Despite finding myself in adulthood, I feel robbed of the critical time for growth that I spent unaware other versions of 'normal' existed. While my brothers developed diverse interests and hobbies, I focused on fabricating this faux existence, and then years unraveling myself from the thread of heteronormativity.
"Today, racial equality, feminism, LGBTQ rights (almost in that order) are celebrated in media for the likes and comments of a new generation. However, just because the dynamics of gender and sex have shifted for the millennium, it doesn't mean the patriarchal cage has been lifted."
Today, racial equality, feminism, LGBTQ rights (almost in that order) are celebrated in media for the likes and comments of a new generation. However, just because the dynamics of gender and sex have shifted for the millennium, it doesn't mean the patriarchal cage has been lifted.
Way back in the 1960s, the goal of the historically dubbed 'sexual revolution was to advocate that sex before marriage didn't make women less pure. Feminists succeeded in being reimagined as sexual creatures, but the price for liberation was objectification and exploitation. The root of the issue is that society continues to view everything that encompasses sex like a tug-of-war for power between genders, and the media continues to treat the nuances of male or female with the frivolity of a trend. No amount of Cosmo read or porn watched will make you an expert on sex and gender. Knowing what a person likes requires asking.
Regardless how many times it seems otherwise, we no longer live in the shadows of knowledge. Anyone can find the science to any question with a Google search. For the most part, the principles of inclusivity and acceptance are as important in America today as democracy and capitalism. At least, depending on who is president. But, unfortunately, no law has succeeded in eradicating racism, sexism or homophobia. Judgement and stigma prevails in the sex lives of most Americans, countless unknowingly.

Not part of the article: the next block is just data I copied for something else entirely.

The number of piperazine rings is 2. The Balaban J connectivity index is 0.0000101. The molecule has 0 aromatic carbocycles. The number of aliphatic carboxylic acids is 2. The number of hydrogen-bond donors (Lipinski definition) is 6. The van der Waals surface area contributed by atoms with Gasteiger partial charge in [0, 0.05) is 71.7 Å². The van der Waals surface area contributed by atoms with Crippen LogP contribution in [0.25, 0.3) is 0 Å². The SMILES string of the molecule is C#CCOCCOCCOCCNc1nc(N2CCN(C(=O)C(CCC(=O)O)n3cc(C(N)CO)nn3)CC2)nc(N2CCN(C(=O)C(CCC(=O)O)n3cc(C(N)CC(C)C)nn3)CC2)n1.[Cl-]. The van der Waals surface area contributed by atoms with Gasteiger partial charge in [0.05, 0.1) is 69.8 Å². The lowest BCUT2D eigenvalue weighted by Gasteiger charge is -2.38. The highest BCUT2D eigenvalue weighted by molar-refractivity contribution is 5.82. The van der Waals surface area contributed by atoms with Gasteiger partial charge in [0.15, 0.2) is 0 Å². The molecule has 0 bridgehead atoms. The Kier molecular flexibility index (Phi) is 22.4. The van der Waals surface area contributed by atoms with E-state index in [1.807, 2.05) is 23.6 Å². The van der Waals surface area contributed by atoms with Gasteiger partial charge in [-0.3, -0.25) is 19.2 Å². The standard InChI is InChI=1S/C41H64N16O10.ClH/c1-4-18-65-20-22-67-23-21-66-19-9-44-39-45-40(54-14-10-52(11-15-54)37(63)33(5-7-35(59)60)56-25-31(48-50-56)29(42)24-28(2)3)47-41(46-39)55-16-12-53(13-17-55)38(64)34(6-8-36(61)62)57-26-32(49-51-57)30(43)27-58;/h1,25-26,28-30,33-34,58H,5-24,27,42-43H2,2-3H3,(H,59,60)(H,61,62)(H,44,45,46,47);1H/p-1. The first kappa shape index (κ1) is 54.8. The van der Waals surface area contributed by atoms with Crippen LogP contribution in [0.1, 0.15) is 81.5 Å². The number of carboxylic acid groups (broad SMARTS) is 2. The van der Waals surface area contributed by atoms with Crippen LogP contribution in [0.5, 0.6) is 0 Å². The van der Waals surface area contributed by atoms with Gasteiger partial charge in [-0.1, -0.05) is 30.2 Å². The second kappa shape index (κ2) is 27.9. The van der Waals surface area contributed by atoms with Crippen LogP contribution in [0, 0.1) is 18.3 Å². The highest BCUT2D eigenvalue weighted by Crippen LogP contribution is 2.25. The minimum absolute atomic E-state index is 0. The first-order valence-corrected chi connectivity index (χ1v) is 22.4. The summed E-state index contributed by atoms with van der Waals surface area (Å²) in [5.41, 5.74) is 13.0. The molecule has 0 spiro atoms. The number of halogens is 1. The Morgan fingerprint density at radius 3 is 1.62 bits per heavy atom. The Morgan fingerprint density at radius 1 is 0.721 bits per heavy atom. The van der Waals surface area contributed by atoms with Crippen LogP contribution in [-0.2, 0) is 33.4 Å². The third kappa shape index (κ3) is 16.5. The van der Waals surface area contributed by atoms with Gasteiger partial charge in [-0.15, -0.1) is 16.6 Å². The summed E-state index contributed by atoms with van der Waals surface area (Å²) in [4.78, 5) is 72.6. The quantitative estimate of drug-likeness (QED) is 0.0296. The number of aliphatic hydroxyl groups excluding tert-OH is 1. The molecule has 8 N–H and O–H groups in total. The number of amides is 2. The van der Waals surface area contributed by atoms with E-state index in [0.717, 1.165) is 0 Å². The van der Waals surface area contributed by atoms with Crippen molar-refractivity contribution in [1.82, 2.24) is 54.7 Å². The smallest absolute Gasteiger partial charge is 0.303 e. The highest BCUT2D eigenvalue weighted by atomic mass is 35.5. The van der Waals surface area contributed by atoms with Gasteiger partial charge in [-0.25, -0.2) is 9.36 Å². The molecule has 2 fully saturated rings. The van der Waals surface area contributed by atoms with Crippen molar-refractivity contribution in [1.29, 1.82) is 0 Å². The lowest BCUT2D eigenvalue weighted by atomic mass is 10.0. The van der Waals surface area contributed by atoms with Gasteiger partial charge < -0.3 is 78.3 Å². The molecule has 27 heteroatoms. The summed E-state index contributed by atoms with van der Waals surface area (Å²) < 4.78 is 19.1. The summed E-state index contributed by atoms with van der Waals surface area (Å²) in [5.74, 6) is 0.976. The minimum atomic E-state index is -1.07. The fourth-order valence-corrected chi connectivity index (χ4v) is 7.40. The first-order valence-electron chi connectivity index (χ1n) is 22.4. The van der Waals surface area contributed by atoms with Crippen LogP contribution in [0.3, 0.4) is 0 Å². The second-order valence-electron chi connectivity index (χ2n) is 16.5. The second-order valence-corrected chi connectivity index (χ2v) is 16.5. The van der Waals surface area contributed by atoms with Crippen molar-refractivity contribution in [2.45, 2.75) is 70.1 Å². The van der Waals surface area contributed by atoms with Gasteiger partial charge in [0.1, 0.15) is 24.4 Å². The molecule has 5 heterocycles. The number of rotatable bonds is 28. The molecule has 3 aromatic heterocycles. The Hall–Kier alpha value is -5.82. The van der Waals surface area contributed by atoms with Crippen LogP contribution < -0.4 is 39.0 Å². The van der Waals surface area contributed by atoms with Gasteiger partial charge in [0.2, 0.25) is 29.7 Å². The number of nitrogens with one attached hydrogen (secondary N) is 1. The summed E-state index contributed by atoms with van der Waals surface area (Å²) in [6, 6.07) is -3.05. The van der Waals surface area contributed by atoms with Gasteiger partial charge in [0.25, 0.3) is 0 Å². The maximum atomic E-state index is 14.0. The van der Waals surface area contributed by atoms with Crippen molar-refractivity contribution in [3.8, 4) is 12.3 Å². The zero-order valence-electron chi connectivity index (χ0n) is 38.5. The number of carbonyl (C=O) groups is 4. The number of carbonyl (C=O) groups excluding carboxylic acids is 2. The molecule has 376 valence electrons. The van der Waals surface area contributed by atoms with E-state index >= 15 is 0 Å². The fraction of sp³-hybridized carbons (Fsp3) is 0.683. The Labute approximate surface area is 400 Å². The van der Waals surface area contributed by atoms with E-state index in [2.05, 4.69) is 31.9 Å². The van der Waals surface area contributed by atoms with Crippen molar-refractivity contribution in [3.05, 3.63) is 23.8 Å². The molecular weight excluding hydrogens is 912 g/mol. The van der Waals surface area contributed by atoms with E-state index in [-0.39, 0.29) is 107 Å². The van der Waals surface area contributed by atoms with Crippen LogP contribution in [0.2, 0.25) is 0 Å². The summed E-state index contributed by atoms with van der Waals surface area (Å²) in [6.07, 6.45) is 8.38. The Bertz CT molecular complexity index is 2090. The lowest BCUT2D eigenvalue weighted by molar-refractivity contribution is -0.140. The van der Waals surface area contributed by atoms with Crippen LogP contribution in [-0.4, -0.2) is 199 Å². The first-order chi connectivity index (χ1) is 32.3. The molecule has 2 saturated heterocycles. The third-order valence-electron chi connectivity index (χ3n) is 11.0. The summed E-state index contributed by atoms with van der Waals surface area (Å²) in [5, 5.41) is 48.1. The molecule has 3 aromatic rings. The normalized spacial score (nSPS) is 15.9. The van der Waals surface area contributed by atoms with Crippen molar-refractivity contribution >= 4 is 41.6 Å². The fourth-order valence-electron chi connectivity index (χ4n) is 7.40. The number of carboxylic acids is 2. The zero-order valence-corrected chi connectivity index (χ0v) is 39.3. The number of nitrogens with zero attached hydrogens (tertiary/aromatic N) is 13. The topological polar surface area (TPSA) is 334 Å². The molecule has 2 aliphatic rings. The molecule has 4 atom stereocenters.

Politics and media can't control free will, and today's youth won't wait for a particular group to give up their majority stake in power. As for the rest of us, those in charge will continue to sell their conveniently ever-changing perspective on sex and gender until enough consumers stop buying it.
Back in 2020, at the peak of the crisis, New York State issued a series of health guidelines for people to follow to minimize the spread of COVID-19, specifically relating to how they can stay safe while having sex during the pandemic, catering to every gender and sexuality, and advising masturbation as the best way to flatten the curve. Reading about glory holes in a state official document made me feel like society is finally getting somewhere. The aim was not to shock, shame or preach, but to inform in detail and accurately, and that's how it should always be approached.
This doesn't mean influencers and lifestyle magazines need to go out of business. Nor is this waging war on Republicans or the Holy Spirit. Even if culture continues to use a rulebook to define sex and gender, we don't need to hold each other accountable to a manual. Sexual liberation comes from freeing each other from the chains of expectations and judgment - and then ourselves.
Jamie Valentino is a columnist and freelance writer based in New York City. You can read his words in WIRED Magazine, VICE, Houst